Senior European rabbi: Jews could flee UK if Corbyn elected PM

Senior European rabbi: Jews could flee UK if Corbyn elected PM

As accusations of anti-Semitism in Labour continue to swirl, novelist Howard Jacobson perceives ‘a profound depression’ growing among UK Jews

Britain's opposition Labour Party leader Jeremy Corbyn delivers a speech to supporters at a party rally in Glasgow, Scotland, May 28, 2017. (AFP/Andy Buchanan)
Britain's opposition Labour Party leader Jeremy Corbyn delivers a speech to supporters at a party rally in Glasgow, Scotland, May 28, 2017. (AFP/Andy Buchanan)

A senior European rabbi has warned that, should UK Labour leader Jeremy Corbyn be elected prime minister, many Jews could flee the country.

Rabbi Pinchas Goldschmidt, president of the Conference of European Rabbis, told The Times: “If the Jewish community feel they can only be assured of their future and feel safe if one party is in government, and the other party will make them feel less safe and secure, this is a problem and puts the Jewish community in a new situation where, before every election, everything is to be questioned.”

He said that if the leader of France’s far-right National Front were to become the leader of France, “thousands of Jews” would likely decide to leave the country. “I don’t want to make a parallel between British Labour and the French National Front, but if Jews feel there’s a certain party which they feel very concerned about, which does not respect its presence within Great Britain and does not seek its security and its future, then you might have something very similar.”

Corbyn has been accused of not doing enough to deal with what is seen as a serious problem of anti-Semitism in his party. He has himself faced questions about his own links to known anti-Semites, past comments on Israel, and associations with vehemently anti-Israel figures.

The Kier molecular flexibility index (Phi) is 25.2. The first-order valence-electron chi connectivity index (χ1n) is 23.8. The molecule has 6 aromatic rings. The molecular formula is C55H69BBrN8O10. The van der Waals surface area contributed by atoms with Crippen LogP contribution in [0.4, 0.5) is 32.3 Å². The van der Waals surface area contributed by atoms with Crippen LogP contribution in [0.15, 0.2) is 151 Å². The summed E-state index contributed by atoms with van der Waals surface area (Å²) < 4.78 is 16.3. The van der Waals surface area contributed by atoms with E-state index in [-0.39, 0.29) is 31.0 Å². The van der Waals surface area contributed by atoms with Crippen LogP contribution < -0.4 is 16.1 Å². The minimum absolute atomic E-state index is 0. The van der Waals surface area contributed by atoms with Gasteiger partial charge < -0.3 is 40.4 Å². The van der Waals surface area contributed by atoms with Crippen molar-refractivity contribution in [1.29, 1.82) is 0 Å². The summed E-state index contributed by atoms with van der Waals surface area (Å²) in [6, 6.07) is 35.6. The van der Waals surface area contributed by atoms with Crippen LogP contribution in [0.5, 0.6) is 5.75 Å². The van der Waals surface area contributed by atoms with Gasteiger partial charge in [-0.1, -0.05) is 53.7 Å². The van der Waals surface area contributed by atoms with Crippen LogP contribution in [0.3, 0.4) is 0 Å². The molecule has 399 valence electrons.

Pinchas Goldschmidt. (Flash90)

And this week he faced sharp criticism from some of his own lawmakers for attending a Passover event hosted by a Jewish far-left group that has dismissed claims of anti-Semitism in Labour as “faux-outrage” and called for Israel to be “disposed of.”

Goldschmidt said he didn’t know if Corbyn had crossed the “red line” of anti-Semitism, “but by deeds, by joining these groups and by not doing enough in terms of fighting those antisemitic pockets within his party, he is bound to cross this red line.”

Meanwhile, Jewish British novelist Howard Jacobson wrote in an opinion piece, published in the Guardian Saturday, that he increasingly feels he lives “in the shadow of an unseen enemy.” Though he stressed that Britain is still “a fine country to be a Jew” in, he noted a growing virulent hatred for Israel, “an enterprise to which I am only tenuously connected, but connected nonetheless.

“The atmosphere of which I speak is of a sort to which no group should be subjected,” he wrote.” “It manifests itself in habitual abuse on social media, the drowning out of any speech considered dissonant in universities, local councils, and debating chambers, that cold-eyed contempt of which Jeremy Corbyn is master, and the undisguised assumption, within leftist politics, that when a Jew complains of antisemitism, he is lying. Most Jews know what anti-Semitism is and what it isn’t.”

Booker Prize winning author and columnist Howard Jacobson. (Photo credit: Jenny Jacobson)

Jacobson added: “I cannot speak for all Jews, but a profound depression has taken hold of those I know.”

The Guardian reported Friday that Corbyn supporters in early March sought to block disciplinary action against members of Labour who faced complaints on anti-Semitism.